I didn’t always think of psychedelics as medicine with the potential to help people work through mental health issues and addiction.
I grew up in D.A.R.E.-era suburban New Jersey as the so-called war on drugs was in full swing. That term was coined in 1971 under President Richard Nixon, and he, along with subsequent administrations — notably the Reagan administration — helped develop our current system of racist drug criminalization and mass incarceration. Like most Americans, I grew up hearing the constant refrain that all drugs were inherently bad, that we had to “just say no,” and that drug use would (and should) be punished.
But I'm now an adult and a policymaker instead of a credulous child and, looking at the research, three things are crystal clear. One is that criminalizing drug use does not make anyone safer. Two is that this country's failed war on drugs is a primary reason that people from our communities of color are disproportionately incarcerated.
And three is that psychedelics are a promising tool in our fight to improve treatment for mental health and addiction.
We are only now truly beginning the decadeslong process of unlearning our nation’s anti-science, fear-mongering approach to drugs.
It’s long past time to move beyond our outdated and racist war on drugs-era laws, and embrace humane and science-based drug policy. That’s why I have authored legislation, Senate Bill 519, to decriminalize psychedelics in California. My bill would allow any person in California over the age of 21 to use or share (without compensation) psilocybin (i.e., "shrooms"), dimethyltryptamine (DMT), ibogaine, mescaline (except when derived from peyote), LSD, ketamine and MDMA, and it would create an advisory panel to look into research projects on these substances. It recently passed the relevant Senate policy committees, cleared its appropriations review and is headed to the floor of the California state Senate — where I'm cautiously optimistic it could pass.
This has been a long time coming.
In 1965, the U.S. banned the sale and possession of psychedelic drugs and then, in 1970, drug scheduling — a classification system that ranked drugs based on their supposed potential for abuse and alleged lack of medical benefit — became law. Marijuana, psilocybin, MDMA and LSD were then classified and remain classified as Schedule I drugs, the most serious classification. Their status indicates by law that they have no determined medical value — a laughable claim in 2021 — which deliberately makes it very difficult for scientists to even get permission to even study these substances.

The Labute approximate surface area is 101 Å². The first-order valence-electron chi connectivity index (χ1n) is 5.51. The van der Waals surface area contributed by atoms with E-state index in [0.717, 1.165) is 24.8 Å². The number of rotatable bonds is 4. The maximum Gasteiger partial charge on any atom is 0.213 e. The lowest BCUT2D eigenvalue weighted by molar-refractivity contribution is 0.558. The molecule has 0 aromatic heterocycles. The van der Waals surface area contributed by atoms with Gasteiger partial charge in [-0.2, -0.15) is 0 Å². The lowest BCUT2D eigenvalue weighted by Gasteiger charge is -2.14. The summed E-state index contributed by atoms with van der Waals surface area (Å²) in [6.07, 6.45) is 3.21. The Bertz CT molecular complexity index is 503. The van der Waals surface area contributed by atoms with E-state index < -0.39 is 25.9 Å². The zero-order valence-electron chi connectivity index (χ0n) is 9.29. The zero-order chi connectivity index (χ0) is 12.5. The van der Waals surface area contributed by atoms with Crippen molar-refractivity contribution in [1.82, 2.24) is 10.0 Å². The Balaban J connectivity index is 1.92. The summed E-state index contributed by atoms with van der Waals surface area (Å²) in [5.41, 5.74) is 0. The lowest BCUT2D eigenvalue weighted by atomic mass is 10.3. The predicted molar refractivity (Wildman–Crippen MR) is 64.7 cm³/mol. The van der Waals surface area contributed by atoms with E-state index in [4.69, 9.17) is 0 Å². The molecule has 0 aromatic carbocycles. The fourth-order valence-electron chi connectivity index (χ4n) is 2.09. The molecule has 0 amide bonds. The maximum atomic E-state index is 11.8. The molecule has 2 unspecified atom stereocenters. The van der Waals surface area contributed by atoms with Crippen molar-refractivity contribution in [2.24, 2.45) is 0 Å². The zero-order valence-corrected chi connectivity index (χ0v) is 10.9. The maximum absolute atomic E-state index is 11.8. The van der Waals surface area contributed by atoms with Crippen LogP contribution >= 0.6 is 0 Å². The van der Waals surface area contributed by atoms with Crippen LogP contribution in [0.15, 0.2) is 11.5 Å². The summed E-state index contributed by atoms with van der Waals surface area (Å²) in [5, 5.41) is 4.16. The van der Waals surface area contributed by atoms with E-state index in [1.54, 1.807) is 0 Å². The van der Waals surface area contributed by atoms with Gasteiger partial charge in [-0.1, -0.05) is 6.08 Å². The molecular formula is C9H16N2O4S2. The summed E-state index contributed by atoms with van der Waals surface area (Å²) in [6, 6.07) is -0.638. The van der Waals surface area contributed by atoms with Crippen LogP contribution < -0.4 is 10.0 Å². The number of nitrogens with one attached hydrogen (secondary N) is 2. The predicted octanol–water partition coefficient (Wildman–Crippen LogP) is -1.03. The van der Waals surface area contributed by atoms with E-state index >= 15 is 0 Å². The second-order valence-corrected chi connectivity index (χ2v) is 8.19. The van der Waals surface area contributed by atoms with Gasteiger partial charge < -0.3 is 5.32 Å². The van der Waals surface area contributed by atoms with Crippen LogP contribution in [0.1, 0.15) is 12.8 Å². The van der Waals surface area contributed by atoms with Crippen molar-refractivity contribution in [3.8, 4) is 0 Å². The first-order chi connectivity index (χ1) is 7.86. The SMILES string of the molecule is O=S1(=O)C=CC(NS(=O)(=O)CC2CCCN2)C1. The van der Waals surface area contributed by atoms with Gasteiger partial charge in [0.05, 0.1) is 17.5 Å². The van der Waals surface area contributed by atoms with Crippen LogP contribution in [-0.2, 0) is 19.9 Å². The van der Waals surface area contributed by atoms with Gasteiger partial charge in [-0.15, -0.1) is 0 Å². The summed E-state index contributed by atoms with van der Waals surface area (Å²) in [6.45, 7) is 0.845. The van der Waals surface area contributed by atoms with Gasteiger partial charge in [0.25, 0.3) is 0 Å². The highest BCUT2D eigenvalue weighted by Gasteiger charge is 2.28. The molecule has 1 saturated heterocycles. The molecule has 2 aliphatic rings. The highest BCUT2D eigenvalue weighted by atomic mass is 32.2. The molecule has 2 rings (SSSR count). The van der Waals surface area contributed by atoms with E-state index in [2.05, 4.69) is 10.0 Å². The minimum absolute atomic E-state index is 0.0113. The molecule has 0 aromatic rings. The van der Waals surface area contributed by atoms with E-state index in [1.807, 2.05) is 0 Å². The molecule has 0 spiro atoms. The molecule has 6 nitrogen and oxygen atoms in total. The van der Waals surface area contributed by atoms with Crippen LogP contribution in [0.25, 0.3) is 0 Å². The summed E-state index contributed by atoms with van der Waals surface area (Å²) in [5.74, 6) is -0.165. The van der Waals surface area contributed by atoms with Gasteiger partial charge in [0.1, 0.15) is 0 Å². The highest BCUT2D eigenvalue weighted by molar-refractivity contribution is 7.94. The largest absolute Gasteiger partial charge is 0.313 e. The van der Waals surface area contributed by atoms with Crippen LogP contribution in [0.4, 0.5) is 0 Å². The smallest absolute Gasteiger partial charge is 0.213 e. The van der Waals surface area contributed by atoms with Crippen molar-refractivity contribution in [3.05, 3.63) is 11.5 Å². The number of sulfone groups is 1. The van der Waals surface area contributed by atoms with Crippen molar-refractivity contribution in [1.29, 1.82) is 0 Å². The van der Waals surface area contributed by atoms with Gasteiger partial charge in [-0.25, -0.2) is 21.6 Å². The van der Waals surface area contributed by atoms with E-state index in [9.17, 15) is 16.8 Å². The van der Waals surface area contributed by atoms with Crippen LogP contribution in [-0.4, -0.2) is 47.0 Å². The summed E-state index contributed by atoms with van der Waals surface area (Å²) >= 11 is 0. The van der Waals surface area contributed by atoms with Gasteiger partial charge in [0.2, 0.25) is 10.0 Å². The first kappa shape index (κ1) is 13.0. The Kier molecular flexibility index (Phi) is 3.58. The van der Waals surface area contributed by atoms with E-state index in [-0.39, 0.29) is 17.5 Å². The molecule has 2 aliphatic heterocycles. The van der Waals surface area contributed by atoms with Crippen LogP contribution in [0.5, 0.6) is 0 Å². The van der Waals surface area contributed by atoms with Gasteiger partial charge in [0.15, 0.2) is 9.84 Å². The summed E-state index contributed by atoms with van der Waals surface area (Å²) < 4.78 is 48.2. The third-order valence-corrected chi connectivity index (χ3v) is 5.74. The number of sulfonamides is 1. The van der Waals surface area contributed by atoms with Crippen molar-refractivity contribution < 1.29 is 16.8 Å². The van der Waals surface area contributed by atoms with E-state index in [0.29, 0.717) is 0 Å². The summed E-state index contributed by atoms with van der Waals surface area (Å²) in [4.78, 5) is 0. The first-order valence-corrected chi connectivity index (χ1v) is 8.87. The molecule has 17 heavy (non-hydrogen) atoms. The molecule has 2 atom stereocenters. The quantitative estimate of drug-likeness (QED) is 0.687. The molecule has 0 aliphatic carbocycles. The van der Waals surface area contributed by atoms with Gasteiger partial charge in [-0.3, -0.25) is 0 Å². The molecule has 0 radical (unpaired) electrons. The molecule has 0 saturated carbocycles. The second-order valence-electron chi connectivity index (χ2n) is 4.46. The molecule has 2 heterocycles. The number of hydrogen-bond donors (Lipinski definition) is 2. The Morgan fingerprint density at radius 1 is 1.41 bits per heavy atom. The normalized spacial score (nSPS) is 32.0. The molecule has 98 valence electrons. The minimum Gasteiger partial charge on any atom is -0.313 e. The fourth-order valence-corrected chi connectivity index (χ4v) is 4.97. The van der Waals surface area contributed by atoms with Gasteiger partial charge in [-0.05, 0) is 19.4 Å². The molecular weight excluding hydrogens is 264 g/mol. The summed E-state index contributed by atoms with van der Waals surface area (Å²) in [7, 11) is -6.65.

Psychedelics are a promising tool in our fight to improve treatment for mental health and addiction.
Despite those hurdles, limited but important studies have nonetheless been conducted and we know that substances such as MDMA, mushrooms and LSD are not only nonaddictive, but that they also appear to have significant medical benefits when used appropriately.
An increasing number of scientific studies show that psychedelics hold vast promise in treating mental health conditions such as post-traumatic stress disorder, anxiety, depression and substance use disorders. They also show great promise in treating substance use disorders, flipping the supposed conventional wisdom about psychedelics on its head.
That's why advocacy groups made up of veterans who have used psychedelics to heal from PTSD are pushing for decriminalization. It's why palliative care providers are seeing incredible benefits when cancer patients and others struggling with terminal diagnoses undergo psychedelic therapy. And it's why sexual assault survivors are using psychedelic treatment to work through trauma.
Given the health benefits of these substances and the very low likelihood of addiction, we should act now to begin to change drug policies across the country.
And yet, the federal government continues to insist that these substances are "Schedule I" — that they are both addictive and have no medical value — despite the growing body of evidence to the contrary. (It's not the first time they've done so.)
We are only now truly beginning the decadeslong process of unlearning our nation’s anti-science, fear-mongering approach to drugs. With drug overdose deaths and mental health issues at an all-time high — exacerbated by the increased social isolation and financial distress from Covid-19 — clearly it is time for a change.
The attitude that drugs should be criminalized and that psychedelics are fundamentally bad has held sway in policy circles for decades. But we’re starting to see a major shift. Cannabis, of course, has been decriminalized or legalized in many states, including California. There’s a growing consensus around the country that treatment, rather than incarceration, is a better way to address drug use and, where applicable, addiction.
And in 2020, Oregon became the first state to decriminalize all drugs, as well as approve the use of psilocybin in therapeutic settings. Washington, D.C., then decriminalized psilocybin, followed by Oakland and Santa Cruz here in California, among other cities.
I’m a firm believer that we need to move toward full, federal drug descheduling and decriminalization — and we can start to get there nationally by pushing forward in California, following the lead of Oregon. Decriminalizing psychedelics is one important step in that direction. Given the health benefits of these substances and the very low likelihood of addiction, we should act now to begin to change drug policies across the country.
We need to rethink our approach to drugs in America. In California, we started that journey with cannabis. Let’s make psychedelics the next step.